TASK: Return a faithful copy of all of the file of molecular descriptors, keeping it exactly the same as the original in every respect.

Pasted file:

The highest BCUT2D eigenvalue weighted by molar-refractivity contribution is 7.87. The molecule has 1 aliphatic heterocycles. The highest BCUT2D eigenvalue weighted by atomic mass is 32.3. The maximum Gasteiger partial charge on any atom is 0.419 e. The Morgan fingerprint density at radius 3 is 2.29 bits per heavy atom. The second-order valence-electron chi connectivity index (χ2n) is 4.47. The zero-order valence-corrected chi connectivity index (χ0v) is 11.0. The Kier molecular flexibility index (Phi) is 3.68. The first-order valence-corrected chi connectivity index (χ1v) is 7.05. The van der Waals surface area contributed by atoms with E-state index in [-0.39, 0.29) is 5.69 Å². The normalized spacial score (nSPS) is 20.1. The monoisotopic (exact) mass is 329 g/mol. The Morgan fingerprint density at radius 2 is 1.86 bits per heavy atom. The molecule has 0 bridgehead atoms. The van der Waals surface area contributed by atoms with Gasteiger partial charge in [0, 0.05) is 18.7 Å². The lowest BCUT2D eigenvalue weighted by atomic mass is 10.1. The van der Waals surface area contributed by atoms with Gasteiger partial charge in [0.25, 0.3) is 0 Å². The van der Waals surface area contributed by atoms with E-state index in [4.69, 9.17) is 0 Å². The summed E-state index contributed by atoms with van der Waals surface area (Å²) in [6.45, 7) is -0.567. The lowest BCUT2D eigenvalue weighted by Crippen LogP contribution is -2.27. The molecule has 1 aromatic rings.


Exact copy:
The highest BCUT2D eigenvalue weighted by molar-refractivity contribution is 7.87. The molecule has 1 aliphatic heterocycles. The highest BCUT2D eigenvalue weighted by atomic mass is 32.3. The maximum Gasteiger partial charge on any atom is 0.419 e. The Morgan fingerprint density at radius 3 is 2.29 bits per heavy atom. The second-order valence-electron chi connectivity index (χ2n) is 4.47. The zero-order valence-corrected chi connectivity index (χ0v) is 11.0. The Kier molecular flexibility index (Phi) is 3.68. The first-order valence-corrected chi connectivity index (χ1v) is 7.05. The van der Waals surface area contributed by atoms with E-state index in [-0.39, 0.29) is 5.69 Å². The normalized spacial score (nSPS) is 20.1. The monoisotopic (exact) mass is 329 g/mol. The Morgan fingerprint density at radius 2 is 1.86 bits per heavy atom. The molecule has 0 bridgehead atoms. The van der Waals surface area contributed by atoms with Gasteiger partial charge in [0, 0.05) is 18.7 Å². The lowest BCUT2D eigenvalue weighted by atomic mass is 10.1. The van der Waals surface area contributed by atoms with Gasteiger partial charge in [0.25, 0.3) is 0 Å². The van der Waals surface area contributed by atoms with E-state index in [4.69, 9.17) is 0 Å². The summed E-state index contributed by atoms with van der Waals surface area (Å²) in [6.45, 7) is -0.567. The lowest BCUT2D eigenvalue weighted by Crippen LogP contribution is -2.27. The molecule has 1 aromatic rings.